Bank on Human Rights

Methodology for Incorporating Human Rights into Social Impact Assessment and Management at Development Finance Institutions Working Draft - - March 22, 2015

EXPLANATORY NOTES Purpose: This document is a working draft of a methodology for incorporating human rights into the assessment and management of social risks and impacts in the context of development finance. The methodology is being developed by the Bank on Human Rights Coalition as an advocacy tool for promoting rights-respecting development and policy change within development finance institutions. It is designed to fit within the environmental and social framework of the World Bank, but also to be adaptable by other multilateral development finance institutions, aid agencies, and national development banks. Scope: The methodology focuses on identification and management of social risks and impacts, including risks and impacts on the realization of human rights. It does not attempt to address necessary measures for the identification and management of environmental risks and impacts. This is not to imply that social and environmental risks and impacts are not interrelated, or that environmental impacts do not have human rights components, or to suggest that social and environmental assessment should be separate processes. Rather, the methodology’s focus on social risks and impacts is intended to draw attention to aspects of development that are often overlooked by standard impact assessment policies and processes. Process: BHRC is presently gathering feedback on this working draft - from Coalition members and allies, as well as other assessment, human rights, and development practitioners and experts – for further development and piloting.

SUMMARY OF METHODOLOGY All investment operations financed by the World Bank will undergo Social Risk and Opportunities Analysis, conducted by the Bank, which will determine the operation’s categorization and required due diligence. The Borrower, with support from the Bank, will be required to conduct a Social Impact Assessment (SIA) for all projects prior to project approval, and at all project stages. The purpose of SIA is to evaluate project alternatives and determine project design in order to maximize and ensure a fair distribution of positive social impacts, avoid human rights abuses, and minimize negative social impacts. This involves anticipating social impacts and the differentiation and distribution of those impacts on different segments of the population, analyzing the significance of those impacts based on scale and irremediability,

and identifying and evaluating mitigation measures. Bank, Borrower, and affected communities will establish a Commitment Plan which will include impact indicators, mitigation plan and timeline, supervision and monitoring plan, and budget. An investment operation will not be eligible for financing if it is likely to cause, contribute to or exacerbate human rights violations. [See Annex I for process overview]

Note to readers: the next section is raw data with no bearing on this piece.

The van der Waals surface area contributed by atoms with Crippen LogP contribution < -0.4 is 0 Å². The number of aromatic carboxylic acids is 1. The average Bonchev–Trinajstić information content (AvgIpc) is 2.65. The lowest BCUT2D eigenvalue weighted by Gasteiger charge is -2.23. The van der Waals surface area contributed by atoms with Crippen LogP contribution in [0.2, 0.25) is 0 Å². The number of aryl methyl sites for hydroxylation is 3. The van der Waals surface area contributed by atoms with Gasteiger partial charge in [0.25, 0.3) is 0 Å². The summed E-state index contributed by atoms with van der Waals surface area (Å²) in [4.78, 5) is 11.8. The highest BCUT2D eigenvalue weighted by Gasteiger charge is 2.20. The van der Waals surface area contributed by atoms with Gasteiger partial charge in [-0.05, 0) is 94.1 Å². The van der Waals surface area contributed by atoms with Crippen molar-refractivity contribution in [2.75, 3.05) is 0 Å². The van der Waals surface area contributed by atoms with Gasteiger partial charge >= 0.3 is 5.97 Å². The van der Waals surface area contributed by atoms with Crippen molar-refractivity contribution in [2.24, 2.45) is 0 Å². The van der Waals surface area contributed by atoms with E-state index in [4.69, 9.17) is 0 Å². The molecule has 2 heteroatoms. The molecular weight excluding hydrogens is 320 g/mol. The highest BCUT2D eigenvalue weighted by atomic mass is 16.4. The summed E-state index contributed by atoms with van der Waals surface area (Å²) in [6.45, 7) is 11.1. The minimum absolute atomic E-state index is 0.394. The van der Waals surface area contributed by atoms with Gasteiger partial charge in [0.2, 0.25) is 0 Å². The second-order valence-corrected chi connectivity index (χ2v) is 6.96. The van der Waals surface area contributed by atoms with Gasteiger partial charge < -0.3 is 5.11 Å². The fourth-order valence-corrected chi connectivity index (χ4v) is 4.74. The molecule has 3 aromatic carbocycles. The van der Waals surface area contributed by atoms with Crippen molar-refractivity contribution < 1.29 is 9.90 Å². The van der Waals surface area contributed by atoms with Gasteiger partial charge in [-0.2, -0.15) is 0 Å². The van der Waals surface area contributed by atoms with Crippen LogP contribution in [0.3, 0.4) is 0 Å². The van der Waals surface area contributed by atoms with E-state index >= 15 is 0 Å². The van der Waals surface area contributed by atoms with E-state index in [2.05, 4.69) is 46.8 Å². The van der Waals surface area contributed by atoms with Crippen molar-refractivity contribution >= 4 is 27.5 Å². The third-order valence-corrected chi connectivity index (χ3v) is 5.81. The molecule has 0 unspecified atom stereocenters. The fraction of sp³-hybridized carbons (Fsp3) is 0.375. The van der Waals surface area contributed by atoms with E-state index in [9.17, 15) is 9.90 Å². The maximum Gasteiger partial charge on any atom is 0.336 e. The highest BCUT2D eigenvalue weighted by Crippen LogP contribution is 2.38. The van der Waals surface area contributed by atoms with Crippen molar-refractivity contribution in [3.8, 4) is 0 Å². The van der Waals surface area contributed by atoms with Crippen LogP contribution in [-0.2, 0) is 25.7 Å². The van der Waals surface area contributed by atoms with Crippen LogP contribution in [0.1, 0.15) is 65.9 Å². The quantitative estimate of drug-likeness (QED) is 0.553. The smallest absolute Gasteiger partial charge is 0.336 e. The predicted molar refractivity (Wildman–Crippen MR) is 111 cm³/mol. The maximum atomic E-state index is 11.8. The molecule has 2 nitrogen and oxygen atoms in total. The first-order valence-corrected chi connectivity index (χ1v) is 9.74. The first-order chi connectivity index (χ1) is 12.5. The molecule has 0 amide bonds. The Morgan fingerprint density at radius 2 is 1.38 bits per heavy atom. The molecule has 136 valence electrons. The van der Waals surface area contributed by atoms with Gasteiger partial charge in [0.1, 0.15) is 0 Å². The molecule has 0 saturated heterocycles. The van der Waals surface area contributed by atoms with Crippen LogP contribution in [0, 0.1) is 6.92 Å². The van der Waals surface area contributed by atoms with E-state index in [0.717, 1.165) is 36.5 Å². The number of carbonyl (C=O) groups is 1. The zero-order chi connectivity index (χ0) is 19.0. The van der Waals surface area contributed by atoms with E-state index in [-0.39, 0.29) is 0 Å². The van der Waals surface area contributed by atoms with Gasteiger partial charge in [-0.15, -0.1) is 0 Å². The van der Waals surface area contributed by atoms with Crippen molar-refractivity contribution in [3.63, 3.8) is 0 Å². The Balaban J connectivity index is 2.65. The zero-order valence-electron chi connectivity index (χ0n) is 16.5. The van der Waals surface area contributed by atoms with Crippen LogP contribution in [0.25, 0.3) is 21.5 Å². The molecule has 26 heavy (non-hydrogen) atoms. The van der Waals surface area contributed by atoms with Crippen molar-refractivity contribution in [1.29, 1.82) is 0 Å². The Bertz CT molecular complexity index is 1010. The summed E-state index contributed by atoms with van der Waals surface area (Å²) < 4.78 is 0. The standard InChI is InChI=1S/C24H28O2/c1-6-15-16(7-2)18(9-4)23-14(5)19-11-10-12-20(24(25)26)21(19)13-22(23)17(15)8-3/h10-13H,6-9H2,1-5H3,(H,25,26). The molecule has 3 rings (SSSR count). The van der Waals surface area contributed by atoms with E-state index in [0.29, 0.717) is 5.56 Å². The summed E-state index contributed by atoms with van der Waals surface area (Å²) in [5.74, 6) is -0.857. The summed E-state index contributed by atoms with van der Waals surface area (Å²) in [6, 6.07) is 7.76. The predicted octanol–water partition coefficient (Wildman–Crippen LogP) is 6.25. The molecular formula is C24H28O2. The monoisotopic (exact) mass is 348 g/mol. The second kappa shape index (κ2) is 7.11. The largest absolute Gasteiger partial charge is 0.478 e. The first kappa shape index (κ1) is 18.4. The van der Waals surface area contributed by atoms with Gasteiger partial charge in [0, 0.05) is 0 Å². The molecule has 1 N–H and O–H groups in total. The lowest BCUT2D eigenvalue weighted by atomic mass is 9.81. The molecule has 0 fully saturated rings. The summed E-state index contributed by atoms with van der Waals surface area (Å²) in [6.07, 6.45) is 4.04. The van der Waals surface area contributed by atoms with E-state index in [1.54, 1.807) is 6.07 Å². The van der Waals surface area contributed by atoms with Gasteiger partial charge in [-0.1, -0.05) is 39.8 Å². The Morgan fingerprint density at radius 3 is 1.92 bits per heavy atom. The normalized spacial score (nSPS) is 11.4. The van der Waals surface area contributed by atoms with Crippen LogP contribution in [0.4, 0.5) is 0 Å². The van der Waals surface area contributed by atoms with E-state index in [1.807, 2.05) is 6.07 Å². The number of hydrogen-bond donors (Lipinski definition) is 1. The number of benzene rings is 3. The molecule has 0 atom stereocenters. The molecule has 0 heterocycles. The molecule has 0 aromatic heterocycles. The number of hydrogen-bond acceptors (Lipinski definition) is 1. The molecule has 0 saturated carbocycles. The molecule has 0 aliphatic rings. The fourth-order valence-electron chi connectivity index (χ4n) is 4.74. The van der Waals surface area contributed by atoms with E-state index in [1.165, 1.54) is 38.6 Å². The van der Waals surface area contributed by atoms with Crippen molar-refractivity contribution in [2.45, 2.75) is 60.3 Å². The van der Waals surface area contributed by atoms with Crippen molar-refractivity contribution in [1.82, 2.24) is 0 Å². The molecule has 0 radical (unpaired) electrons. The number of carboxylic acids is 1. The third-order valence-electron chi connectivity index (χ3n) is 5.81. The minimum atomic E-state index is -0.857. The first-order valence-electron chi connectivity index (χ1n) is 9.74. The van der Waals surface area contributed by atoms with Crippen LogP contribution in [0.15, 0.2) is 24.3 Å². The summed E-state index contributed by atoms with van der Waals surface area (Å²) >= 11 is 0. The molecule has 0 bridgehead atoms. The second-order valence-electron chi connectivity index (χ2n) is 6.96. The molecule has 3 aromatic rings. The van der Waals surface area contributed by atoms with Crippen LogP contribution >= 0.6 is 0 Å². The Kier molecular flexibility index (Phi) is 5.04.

COMPONENTS I. HUMAN RIGHTS POLICY COMMITMENT. A policy commitment that the World Bank will respect human rights and take all necessary measures to ensure that the activities it finances or otherwise supports do not cause, contribute to, or exacerbate human rights violations. Prohibition on financing any activity that contravenes the Borrower’s obligations under international law. II. MITIGATION HIERARCHY. All adverse impacts are to be addressed along the following hierarchy: Prevent human rights violations, and avoid adverse impacts. Where an adverse impact cannot be avoided, minimize or reduce the impact. Where residual impacts remain, restore to the original condition or restitute. Where restitution or restoration is not possible, provide other acceptable remedy. III. SOCIAL IMPACTS DEFINITION. Definition of social impacts includes inter alia the following components: 1) direct, indirect, secondary, and cumulative impacts; 2) impacts on the realization or enjoyment of human rights; 3) disproportionate accrual of impacts on different groups due to their experience of marginalization, discrimination or exclusion; and 4) inequitable access to development benefits due to a group’s experience of marginalization, discrimination or exclusion.

<> IV. SOCIAL RISK AND OPPORTUNITY ANALYSIS [see Annex II]. To be performed by Bank Task Team Leader (TTL) in consultation with Social Specialists, based on information provided by Borrower and additional research by Bank. Purpose = to 1) identify and evaluate project alternatives; 2) inform project risk categorization; 3) identify relevant key issue areas and concerns for further investigation in the SIA; 4) provide input into stakeholder identification for the Stakeholder Engagement Plan; and 5) inform final project clearance at appraisal. The depth of inquiry is subject to available information at this stage.